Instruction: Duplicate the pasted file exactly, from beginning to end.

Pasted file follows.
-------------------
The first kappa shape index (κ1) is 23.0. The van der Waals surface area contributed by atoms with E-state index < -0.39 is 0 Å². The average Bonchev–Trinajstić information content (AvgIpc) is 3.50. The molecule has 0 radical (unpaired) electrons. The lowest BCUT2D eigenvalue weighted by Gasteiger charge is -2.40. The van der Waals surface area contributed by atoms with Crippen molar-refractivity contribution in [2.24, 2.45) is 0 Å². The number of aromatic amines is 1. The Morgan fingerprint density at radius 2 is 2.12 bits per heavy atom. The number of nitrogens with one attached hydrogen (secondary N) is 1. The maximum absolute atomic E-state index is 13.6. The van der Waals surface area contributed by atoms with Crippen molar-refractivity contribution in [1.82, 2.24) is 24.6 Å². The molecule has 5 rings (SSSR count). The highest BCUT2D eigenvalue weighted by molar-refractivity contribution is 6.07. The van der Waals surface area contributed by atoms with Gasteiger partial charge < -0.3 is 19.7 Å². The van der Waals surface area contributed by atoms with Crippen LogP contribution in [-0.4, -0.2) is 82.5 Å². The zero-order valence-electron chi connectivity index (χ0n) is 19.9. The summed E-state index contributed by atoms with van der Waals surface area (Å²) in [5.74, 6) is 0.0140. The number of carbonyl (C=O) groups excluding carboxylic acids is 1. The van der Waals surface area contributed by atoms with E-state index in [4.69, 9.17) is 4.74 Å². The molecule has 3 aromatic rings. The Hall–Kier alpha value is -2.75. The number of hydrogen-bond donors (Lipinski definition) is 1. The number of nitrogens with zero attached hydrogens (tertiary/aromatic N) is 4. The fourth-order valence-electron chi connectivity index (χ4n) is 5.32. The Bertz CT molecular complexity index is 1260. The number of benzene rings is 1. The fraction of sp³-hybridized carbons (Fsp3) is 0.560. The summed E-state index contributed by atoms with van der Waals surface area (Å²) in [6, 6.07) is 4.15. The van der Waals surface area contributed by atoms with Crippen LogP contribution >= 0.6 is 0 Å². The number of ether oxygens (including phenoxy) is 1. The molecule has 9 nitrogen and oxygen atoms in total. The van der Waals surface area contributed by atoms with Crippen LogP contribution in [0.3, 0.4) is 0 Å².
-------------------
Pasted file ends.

The first kappa shape index (κ1) is 23.0. The van der Waals surface area contributed by atoms with E-state index < -0.39 is 0 Å². The average Bonchev–Trinajstić information content (AvgIpc) is 3.50. The molecule has 0 radical (unpaired) electrons. The lowest BCUT2D eigenvalue weighted by Gasteiger charge is -2.40. The van der Waals surface area contributed by atoms with Crippen molar-refractivity contribution in [2.24, 2.45) is 0 Å². The number of aromatic amines is 1. The Morgan fingerprint density at radius 2 is 2.12 bits per heavy atom. The number of nitrogens with one attached hydrogen (secondary N) is 1. The maximum absolute atomic E-state index is 13.6. The van der Waals surface area contributed by atoms with Crippen molar-refractivity contribution in [1.82, 2.24) is 24.6 Å². The molecule has 5 rings (SSSR count). The highest BCUT2D eigenvalue weighted by molar-refractivity contribution is 6.07. The van der Waals surface area contributed by atoms with Gasteiger partial charge < -0.3 is 19.7 Å². The van der Waals surface area contributed by atoms with Crippen LogP contribution in [-0.4, -0.2) is 82.5 Å². The zero-order valence-electron chi connectivity index (χ0n) is 19.9. The summed E-state index contributed by atoms with van der Waals surface area (Å²) in [5.74, 6) is 0.0140. The number of carbonyl (C=O) groups excluding carboxylic acids is 1. The van der Waals surface area contributed by atoms with E-state index in [4.69, 9.17) is 4.74 Å². The molecule has 3 aromatic rings. The Hall–Kier alpha value is -2.75. The number of hydrogen-bond donors (Lipinski definition) is 1. The number of nitrogens with zero attached hydrogens (tertiary/aromatic N) is 4. The fourth-order valence-electron chi connectivity index (χ4n) is 5.32. The Bertz CT molecular complexity index is 1260. The number of benzene rings is 1. The fraction of sp³-hybridized carbons (Fsp3) is 0.560. The summed E-state index contributed by atoms with van der Waals surface area (Å²) in [6, 6.07) is 4.15. The van der Waals surface area contributed by atoms with Crippen LogP contribution >= 0.6 is 0 Å². The number of ether oxygens (including phenoxy) is 1. The molecule has 9 nitrogen and oxygen atoms in total. The van der Waals surface area contributed by atoms with Crippen LogP contribution in [0.3, 0.4) is 0 Å².